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WFT Daily: Chase Roullier breaks the ice on presnap communication

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Chase Roullier surveys the Green Bay Packers' defense during the Washington Football Team's Week 8 game. (Karlee Sell/Washington Football Team)

There's a lot of chatter that happens before a play begins. For the Washington Football Team, center Chase Roullier is the one who breaks the ice.

"He does a great job of getting to the line and communicating to the rest of the line as far as where to block," said offensive coordinator Scott Turner.

The conversations, based on the numbers, have been going well this season. As a team, Washington is fourth in pass block win rate and first in run block win rate. Taylor Heinicke's pockets have been clean all year, as the offensive line is tied for seventh in sacks allowed, and the team is tied for the fourth-lowest adjusted sack rate.

Roullier, who has the best run block win rate among centers, is at the center of all that, and his teammates can credit his presnap leadership for putting them in the best spot to succeed.

"You can tell the way he kicks out of there with his base, that he's sure, he plays with confidence," said assistant offensive line coach Travelle Wharton. "Chase is a very smart, physical football player, puts his foot, his body into where it needs to be."

While they don't receive nearly as much attention as quarterbacks, centers can be just as important to the way offenses function. While the signal-callers provide some extra communication or can make a different call, they provide the primary guidance on run blocking and pass protection.

"When we see a look that is a new wrinkle, he's right on top of it," Wharton said of Roullier. "Then he comes to the sideline just describing it so we can get it corrected, or we liked the adjustment, but Chase has been doing a great job for us."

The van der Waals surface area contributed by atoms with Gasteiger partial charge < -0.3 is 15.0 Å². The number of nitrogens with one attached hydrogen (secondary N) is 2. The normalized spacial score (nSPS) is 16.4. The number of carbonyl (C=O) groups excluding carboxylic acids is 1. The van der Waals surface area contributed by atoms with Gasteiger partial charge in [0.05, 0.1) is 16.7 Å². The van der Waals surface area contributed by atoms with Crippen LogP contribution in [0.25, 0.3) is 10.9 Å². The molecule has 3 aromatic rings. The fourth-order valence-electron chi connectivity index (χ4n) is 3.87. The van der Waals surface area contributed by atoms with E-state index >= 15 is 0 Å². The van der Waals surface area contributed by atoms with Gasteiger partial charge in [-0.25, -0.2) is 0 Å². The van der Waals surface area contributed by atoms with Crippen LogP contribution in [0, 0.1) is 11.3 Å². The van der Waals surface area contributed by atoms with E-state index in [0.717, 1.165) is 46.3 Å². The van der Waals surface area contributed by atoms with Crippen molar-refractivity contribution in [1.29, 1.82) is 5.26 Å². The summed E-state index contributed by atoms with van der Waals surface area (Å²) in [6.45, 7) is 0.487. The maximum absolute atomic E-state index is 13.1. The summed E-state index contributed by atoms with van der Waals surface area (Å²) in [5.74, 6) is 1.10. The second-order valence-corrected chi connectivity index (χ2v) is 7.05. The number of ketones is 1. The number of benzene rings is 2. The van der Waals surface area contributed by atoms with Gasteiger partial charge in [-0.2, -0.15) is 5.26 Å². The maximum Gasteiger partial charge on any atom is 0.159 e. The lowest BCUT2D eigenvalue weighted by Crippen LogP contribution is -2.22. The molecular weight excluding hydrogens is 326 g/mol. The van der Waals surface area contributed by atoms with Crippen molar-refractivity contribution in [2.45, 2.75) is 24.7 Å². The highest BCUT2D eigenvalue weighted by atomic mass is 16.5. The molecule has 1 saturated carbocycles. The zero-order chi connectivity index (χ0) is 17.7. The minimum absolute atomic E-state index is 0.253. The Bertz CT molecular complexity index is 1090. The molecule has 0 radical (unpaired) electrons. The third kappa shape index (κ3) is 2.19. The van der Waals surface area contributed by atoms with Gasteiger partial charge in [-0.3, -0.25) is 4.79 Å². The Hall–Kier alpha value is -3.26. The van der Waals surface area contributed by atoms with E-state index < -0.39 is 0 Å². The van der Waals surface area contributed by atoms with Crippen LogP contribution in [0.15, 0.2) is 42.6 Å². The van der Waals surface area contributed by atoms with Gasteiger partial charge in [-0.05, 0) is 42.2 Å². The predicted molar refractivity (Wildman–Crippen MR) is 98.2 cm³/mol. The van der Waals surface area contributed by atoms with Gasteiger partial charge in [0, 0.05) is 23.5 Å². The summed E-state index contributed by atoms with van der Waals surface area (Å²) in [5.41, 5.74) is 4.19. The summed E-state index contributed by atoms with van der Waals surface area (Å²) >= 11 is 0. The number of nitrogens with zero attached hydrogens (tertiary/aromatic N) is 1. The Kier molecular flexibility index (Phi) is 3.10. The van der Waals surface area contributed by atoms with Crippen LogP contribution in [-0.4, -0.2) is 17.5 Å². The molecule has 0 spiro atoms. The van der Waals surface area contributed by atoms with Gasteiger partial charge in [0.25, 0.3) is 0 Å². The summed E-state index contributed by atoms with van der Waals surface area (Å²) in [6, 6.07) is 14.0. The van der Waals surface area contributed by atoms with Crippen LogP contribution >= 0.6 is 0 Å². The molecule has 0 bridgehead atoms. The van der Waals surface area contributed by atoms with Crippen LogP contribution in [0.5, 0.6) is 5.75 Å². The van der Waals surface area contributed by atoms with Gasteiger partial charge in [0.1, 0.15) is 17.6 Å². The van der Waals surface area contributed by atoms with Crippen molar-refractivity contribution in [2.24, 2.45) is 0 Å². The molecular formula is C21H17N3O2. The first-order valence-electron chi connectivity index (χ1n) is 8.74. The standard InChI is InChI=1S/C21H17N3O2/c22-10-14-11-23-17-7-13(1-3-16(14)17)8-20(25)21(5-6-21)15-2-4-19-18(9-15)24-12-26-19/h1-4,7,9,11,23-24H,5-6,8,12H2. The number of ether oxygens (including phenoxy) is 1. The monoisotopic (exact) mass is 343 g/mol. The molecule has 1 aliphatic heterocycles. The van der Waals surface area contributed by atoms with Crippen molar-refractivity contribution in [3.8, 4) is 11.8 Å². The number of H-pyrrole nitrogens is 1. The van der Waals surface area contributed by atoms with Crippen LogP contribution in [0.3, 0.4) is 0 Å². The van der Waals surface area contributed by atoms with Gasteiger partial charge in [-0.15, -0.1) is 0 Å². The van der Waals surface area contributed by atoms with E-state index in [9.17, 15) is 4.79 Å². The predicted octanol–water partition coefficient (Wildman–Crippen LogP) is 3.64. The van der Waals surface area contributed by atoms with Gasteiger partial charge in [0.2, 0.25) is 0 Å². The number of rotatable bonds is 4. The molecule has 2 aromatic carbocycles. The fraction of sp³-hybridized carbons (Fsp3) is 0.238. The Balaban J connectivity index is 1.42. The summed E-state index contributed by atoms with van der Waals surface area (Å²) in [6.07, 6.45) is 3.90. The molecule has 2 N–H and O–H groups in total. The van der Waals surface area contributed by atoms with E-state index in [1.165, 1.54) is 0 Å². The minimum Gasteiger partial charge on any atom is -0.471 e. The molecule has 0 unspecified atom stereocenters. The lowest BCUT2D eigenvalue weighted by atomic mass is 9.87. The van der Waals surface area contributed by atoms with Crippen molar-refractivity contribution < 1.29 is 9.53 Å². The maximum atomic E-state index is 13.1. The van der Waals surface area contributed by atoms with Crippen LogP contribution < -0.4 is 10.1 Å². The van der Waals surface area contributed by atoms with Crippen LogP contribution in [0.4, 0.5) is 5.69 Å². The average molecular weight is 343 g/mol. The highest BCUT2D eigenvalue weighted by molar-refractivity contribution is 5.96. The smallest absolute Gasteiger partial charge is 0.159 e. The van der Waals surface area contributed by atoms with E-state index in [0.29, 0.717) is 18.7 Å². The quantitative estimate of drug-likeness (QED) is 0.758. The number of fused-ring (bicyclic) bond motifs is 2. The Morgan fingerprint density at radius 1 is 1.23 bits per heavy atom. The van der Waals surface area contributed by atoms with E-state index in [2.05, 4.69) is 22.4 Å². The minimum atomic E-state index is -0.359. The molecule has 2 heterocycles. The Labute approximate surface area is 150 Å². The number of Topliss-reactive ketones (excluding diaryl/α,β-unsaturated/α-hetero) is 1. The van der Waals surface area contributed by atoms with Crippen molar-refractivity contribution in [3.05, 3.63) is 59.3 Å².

Turner doesn't have to look hard for evidence that Roullier is a standout player; he sees it on every play. The effects of his calls aren't only felt by the rest of the offensive linemen. The running backs and tight ends also benefit from his communication.

It's a big reason why Washington's rushing offense has steadily risen from 20th to 13th through eight games.

"Chase is sharp," Turner said. "John Matsko and Travelle, they do a great job with him on that. I mean, they harp on him."

The Washington Football Team gets to work in preparation for a Week 8 matchup with the Denver Broncos. (Photos by Emilee Fails and Karlee Sell/Washington Football Team)

Washington will need all of Roullier's savvy heading into Week 8 as it prepares for the Denver Broncos' fifth-ranked defense. The unit is eighth in rushing defense, allowing just 99.3 yards per game, and while the status of Von Miller, who leads the team with 4.5 sacks, is still murky, Denver has seven other players who have recorded at least .5 sacks.

Washington should be up to the challenge, though, and once again, it can thank Roullier for that.

"There's been times where he's redirected a protection to pick up a pressure that he saw coming just based off of film study and things that he's done that we've practiced during the week," Turner said.

The Broncos are also 12th in run stop win rate, but Washington has some factors working in its favor. It has Antonio Gibson, who is 12th in the NFL and averaging 4.0 yards per carry, and J.D. McKissic as his running mate. Taylor Heinicke is also starting to use his legs more often, giving Washington a three-pronged rushing attack.

Regardless of who is carrying the ball, they will need to have open rushing lanes. They can count on Roullier to direct the traffic.

For more updates on the Washington Football Team, follow Zach Selby on Twitter

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